From my perspective, we can gain our self-autonomy through either one of the suggested strategies. However, we should use all the suggested strategies to support themselves. As I know, different countries use different strategies to gain their independence. For example, Northern Ireland used the armed struggle and political negotiation to pressure the British government. East Timor used the armed struggle and political negotiation but gained its independence through the International intervention. So, it means that we can also achieve our dream through one of these strategies. To use all the suggested strategies effectively, we first need to grow our armed power to strengthen our political power. According to a famous Chinese leader Mao Zedong, “all political power comes from the barrel of a gun”. The history already proved that only the ethnic groups that have stronger armed power have more political power and get more opportunities to take control of their territories. For example, the Wa Army (WA) has more authority to control its land because it is the strongest armed group in Myanmar. When we have very strong-armed power and political power, we will have more strengths to mix these two strategies and put pressure on the Tatmadaw and the central government like Northern Ireland did to the British government. For example, we must grow our armed power as much as possible during the ceasefire agreement. When the ceasefire agreement does not bring any improvement for our people or when the Tatmadaw does not follow the agreement and operate beyond the limited areas, we should not hesitate to attack the Tatmadaw. When we lack a sufficient military budget, we can move back to political negation. We fight for our self-autonomy by mixing these two strategies that may take several decades but we should never give up because it also took Northern Ireland more than a century to achieve its dream. When the central government and the Tatmadaw can longer resist our demand, they might trick us like the Indonesian government tricked East Timor. For example, the president of Indonesia thought that the majority of Timorese will still want to be a part of Indonesia so he requested the UN to hold a referendum to let Timorese vote either greater autonomy within Indonesia of Independence in 1999. When most voters want separation from Indonesia, Indonesia's president used military force to take over East Timor by killing many people and abusing human rights. Finally, the UN intervened and helped East Timorese to gain its independence. We can learn from the East Timor experience, and preparing ourselves by not committing the human rights abuses. Moreover, we need to make sure that most of our people will vote for our self-autonomy. Therefore, we need to use all the strategies to support themselves to gain our self-autonomy.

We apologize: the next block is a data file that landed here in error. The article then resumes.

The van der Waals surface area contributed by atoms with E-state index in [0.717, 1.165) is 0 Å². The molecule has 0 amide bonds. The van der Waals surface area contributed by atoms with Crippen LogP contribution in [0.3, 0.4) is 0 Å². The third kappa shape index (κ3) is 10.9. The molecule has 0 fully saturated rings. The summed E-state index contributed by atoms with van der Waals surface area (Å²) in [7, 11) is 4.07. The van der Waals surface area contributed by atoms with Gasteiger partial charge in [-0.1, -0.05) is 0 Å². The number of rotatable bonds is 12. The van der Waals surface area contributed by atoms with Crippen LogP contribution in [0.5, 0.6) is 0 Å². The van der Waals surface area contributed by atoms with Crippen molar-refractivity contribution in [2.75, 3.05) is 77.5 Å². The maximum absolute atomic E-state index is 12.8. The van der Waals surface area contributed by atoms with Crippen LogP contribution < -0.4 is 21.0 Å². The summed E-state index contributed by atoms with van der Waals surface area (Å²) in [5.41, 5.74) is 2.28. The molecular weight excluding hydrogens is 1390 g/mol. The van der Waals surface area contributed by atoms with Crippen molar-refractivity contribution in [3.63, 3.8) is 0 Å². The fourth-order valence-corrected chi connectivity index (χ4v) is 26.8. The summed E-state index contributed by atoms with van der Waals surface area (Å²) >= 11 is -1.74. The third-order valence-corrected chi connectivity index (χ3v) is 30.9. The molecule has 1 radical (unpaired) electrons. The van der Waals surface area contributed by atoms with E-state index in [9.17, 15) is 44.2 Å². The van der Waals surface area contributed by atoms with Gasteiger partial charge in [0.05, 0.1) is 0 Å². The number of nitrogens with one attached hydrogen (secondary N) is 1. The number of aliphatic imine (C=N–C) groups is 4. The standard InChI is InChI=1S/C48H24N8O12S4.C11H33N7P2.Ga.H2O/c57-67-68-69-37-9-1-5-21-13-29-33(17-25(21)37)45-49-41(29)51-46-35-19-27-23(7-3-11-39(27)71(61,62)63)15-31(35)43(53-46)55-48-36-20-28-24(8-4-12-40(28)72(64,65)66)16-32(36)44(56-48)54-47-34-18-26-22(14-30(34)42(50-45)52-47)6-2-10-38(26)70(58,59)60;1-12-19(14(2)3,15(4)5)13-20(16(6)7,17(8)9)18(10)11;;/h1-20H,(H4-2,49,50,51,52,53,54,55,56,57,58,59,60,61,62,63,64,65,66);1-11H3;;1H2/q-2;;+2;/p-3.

In conclusion, we are still weak to use only one of the suggested strategies. Sometimes, we may have to follow the political strategies which are planned by the Tatmadaw and the central government because they have more authority and power to change their strategies. So, I believe that we should prepare to use all the suggested strategies to fight for our dream. When we have strong armed-power, political power, and when international organizations stand with us, we can easily use all the suggested strategies to put pressure on the Tatmadaw to give us self-autonomy.